Environmental advocates argue that the area’s shorter life expectancy compared to King County’s average indicates that residents are living in unhealthy conditions.
“We have a perfect chemical zoo of potential respiratory problems,” said former Burien City Councilmember Debi Wagner. She’s now a member of the Burien Airport Committee, where she advises the City Council on matters concerning the airport, as well as the nonprofit Quiet Skies Coalition.
Wagner started researching airport emissions about two decades ago, when she said she awoke in her quiet Des Moines home to a “war zone” as hundreds of jets suddenly flew overhead every day.
“As wildfires are becoming the norm, airport communities need mitigation more critically than other areas because we’re living with a much lower quality of air and life,” said Wagner, now a Burien resident.
About three years ago, SeaTac lobbied the State of Washington to fund an air quality study in the vicinity of the airport. That led to a two-year UW study co-authored by Austin and released last December, funded by the Washington State Legislature and the Port of Seattle. The study showed that ultrafine particles emitted by aircrafts impact communities under their flight paths.
UW plans to launch a second phase of the study that will rely on drones to measure the effect of vegetation on ultrafine particles. Researchers hope the study will offer insight on the role of urban planning programs that use greenery to mitigate particulate air pollution.
Last year, the state Legislature voted to create another commercial airport in Washington, which Kwon hopes will reduce layover flights at Sea-Tac that contribute to air pollution. “The reality is that Sea-Tac airport is so small: There’s a physical size limit of the airport because it’s surrounded by developed land,” he said.
University of Washington ecologist Christopher Schell is studying how coronavirus shutdowns have affected wildlife in Seattle and other cities. But when planning fieldwork, he also thinks about how he’s perceived in neighborhoods where he installs wildlife cameras.
“I wear the nerdiest glasses I have and often a jacket that has my college logo, so that people don’t mistake me for what they think is a thug or hooligan,” said Schell, who is African American.
The recent episode of a white woman calling the police on a Black birder in New York’s Central Park shocked many people. But for Black environmental scientists, worrying about whether they are likely to be harassed or asked to justify their presence while doing fieldwork is a familiar concern.
Tanisha Williams, a botanist at Bucknell University, knows exactly which plants she’s looking for. But after being questioned by strangers in public parks, Williams, who is Black, has started carrying her field guides with her.
“I’ve been quizzed by random strangers,” she said. “Now I bring my wildflower books and botanical field guides, trying to look like a scientist. It’s for other people. I wouldn’t otherwise lug these books.”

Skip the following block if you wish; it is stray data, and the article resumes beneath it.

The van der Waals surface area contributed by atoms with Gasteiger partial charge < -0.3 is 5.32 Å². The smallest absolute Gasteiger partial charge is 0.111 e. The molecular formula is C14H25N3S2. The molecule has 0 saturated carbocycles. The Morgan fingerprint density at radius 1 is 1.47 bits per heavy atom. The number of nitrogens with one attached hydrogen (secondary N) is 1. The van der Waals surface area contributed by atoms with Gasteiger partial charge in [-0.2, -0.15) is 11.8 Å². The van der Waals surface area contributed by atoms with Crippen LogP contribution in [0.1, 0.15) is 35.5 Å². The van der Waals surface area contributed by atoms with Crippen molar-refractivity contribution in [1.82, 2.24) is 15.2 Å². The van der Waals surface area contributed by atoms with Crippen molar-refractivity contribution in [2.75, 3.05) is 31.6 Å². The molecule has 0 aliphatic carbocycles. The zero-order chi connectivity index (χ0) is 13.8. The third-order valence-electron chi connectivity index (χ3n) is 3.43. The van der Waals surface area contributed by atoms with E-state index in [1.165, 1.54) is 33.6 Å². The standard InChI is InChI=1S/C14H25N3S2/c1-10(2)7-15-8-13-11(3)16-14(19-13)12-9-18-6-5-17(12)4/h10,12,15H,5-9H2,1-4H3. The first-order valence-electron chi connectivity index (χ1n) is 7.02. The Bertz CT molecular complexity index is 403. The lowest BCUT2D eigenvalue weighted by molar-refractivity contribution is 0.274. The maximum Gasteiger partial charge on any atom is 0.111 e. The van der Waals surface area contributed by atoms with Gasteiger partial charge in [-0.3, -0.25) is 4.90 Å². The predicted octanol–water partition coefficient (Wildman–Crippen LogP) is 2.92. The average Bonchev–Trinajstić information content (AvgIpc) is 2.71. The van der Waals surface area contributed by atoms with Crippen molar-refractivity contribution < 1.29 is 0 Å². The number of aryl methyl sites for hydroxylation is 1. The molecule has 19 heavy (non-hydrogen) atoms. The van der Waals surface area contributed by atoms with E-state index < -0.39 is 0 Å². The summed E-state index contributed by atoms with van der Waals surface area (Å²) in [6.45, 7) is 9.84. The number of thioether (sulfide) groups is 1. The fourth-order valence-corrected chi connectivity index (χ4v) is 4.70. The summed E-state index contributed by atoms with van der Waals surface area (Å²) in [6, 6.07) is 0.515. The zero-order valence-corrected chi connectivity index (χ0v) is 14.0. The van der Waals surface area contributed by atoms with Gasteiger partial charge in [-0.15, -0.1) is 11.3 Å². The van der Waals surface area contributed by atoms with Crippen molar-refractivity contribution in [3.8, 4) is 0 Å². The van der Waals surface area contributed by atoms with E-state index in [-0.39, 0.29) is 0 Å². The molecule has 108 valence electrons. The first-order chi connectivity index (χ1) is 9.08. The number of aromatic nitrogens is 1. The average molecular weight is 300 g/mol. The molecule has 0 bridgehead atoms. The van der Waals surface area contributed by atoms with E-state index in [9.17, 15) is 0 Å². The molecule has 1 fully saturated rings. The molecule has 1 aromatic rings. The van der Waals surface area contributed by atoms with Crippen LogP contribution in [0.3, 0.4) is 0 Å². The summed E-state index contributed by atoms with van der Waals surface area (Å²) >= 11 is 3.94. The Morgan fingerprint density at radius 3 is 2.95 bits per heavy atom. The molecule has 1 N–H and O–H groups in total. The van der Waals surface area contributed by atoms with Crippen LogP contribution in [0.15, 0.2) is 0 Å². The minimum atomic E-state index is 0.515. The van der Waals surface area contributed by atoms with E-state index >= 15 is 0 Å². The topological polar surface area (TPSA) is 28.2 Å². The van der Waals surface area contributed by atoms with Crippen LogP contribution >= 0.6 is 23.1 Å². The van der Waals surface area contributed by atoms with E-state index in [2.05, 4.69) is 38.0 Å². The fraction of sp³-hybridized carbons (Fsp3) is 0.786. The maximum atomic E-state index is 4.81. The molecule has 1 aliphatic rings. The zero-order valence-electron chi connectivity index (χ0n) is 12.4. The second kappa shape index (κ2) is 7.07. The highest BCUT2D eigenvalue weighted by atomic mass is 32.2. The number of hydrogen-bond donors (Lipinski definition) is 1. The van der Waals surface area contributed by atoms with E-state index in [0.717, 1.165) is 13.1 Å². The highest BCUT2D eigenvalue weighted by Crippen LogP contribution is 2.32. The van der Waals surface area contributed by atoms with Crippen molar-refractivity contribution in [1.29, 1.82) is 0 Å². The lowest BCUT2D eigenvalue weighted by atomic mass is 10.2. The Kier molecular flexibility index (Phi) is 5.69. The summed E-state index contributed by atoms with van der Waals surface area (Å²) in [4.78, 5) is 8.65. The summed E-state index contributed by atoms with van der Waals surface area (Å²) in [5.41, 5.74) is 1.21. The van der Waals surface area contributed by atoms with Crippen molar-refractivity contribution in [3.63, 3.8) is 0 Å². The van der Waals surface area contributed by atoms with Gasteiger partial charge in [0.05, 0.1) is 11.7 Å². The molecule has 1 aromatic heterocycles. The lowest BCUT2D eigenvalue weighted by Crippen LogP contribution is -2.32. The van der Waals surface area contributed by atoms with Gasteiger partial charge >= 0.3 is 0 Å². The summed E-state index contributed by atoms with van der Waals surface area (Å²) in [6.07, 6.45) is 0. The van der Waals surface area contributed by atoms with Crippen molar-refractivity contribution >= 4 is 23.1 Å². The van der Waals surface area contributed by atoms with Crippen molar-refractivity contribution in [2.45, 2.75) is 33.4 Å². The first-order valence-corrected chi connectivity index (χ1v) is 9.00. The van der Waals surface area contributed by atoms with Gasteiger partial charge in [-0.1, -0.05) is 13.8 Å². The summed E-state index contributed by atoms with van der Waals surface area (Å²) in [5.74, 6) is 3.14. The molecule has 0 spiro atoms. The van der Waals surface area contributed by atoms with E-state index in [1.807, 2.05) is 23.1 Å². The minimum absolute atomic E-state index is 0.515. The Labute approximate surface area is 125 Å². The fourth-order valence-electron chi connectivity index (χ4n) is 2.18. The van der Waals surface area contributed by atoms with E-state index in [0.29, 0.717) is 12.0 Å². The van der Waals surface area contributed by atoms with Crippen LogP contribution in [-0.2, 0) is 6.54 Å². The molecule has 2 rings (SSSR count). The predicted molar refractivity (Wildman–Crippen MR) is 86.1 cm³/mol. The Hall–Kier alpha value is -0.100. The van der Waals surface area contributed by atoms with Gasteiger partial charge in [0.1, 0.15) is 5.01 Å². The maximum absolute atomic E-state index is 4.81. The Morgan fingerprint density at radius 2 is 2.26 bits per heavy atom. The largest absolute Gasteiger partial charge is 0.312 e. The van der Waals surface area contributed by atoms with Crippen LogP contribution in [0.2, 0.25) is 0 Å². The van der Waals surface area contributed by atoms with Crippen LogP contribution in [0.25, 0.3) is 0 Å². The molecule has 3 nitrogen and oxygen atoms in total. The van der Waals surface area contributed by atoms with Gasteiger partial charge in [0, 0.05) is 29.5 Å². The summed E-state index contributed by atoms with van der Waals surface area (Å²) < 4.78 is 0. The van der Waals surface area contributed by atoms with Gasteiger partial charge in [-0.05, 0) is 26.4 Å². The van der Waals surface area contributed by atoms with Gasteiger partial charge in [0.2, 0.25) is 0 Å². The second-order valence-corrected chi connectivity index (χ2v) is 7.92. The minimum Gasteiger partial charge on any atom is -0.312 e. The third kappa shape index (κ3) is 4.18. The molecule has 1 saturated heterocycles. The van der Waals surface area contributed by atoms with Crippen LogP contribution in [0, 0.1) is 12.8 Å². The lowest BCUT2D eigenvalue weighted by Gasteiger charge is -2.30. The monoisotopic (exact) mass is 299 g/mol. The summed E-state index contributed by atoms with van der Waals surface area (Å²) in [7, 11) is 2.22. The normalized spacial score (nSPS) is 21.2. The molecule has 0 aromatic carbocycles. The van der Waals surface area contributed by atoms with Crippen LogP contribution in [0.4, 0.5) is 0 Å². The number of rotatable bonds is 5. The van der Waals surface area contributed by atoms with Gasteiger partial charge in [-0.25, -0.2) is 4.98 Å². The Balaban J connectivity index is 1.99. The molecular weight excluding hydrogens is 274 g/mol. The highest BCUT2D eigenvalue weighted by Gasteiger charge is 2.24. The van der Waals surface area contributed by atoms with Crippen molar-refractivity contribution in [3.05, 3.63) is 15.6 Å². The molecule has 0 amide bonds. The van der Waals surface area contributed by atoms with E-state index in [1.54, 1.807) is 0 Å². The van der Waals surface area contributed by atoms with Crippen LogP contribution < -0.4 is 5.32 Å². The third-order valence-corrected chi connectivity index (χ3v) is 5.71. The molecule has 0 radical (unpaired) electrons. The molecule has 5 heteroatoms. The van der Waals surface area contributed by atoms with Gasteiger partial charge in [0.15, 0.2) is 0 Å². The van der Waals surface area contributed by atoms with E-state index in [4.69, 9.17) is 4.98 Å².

Overt harassment and subtle intimidation during fieldwork compound the discrimination that Black scientists and those from other underrepresented racial and ethnic backgrounds already feel in academic settings.
Now researchers in the environmental sciences are increasingly raising issues of discrimination and marginalization in the wake of a national reckoning on race. They are also pointing out how a lack of diversity among scientists can lead to flawed or incomplete research.
A National Science Foundation survey found that in 2016, scholars who identified as Black or African American were awarded just 6% of all doctorates in life sciences, and less than 3% of doctorates in physical and Earth sciences. Students who identified as Hispanic or Latino were awarded less than 8% of doctorates in life sciences and about 5% of doctorates in physical and Earth sciences. According to the most recent census, Black people make up 13.4% of the population, and Latinos 18.5%.
“The issue is not lack of interest” on the part of students from the underrepresented groups, said the University of Washington’s Scott Freeman, who studies educational pipelines to degrees in science, technology, engineering or math. But many of those students come from families with fewer financial resources and face gaps in access to secondary education that is geared toward the sciences or college preparation. Those factors can influence how well they perform in freshman general chemistry — considered a gateway course for pursuing these so-called STEM majors.
It’s possible to decrease the impact of these disadvantages by adjusting teaching styles, such as replacing traditional large lectures with hands-on learning, according to Freeman’s research. And students from underrepresented backgrounds who overcome initial obstacles are “ hyper persistent ” in their studies, continuing at higher rates in STEM fields compared with their white peers, he found.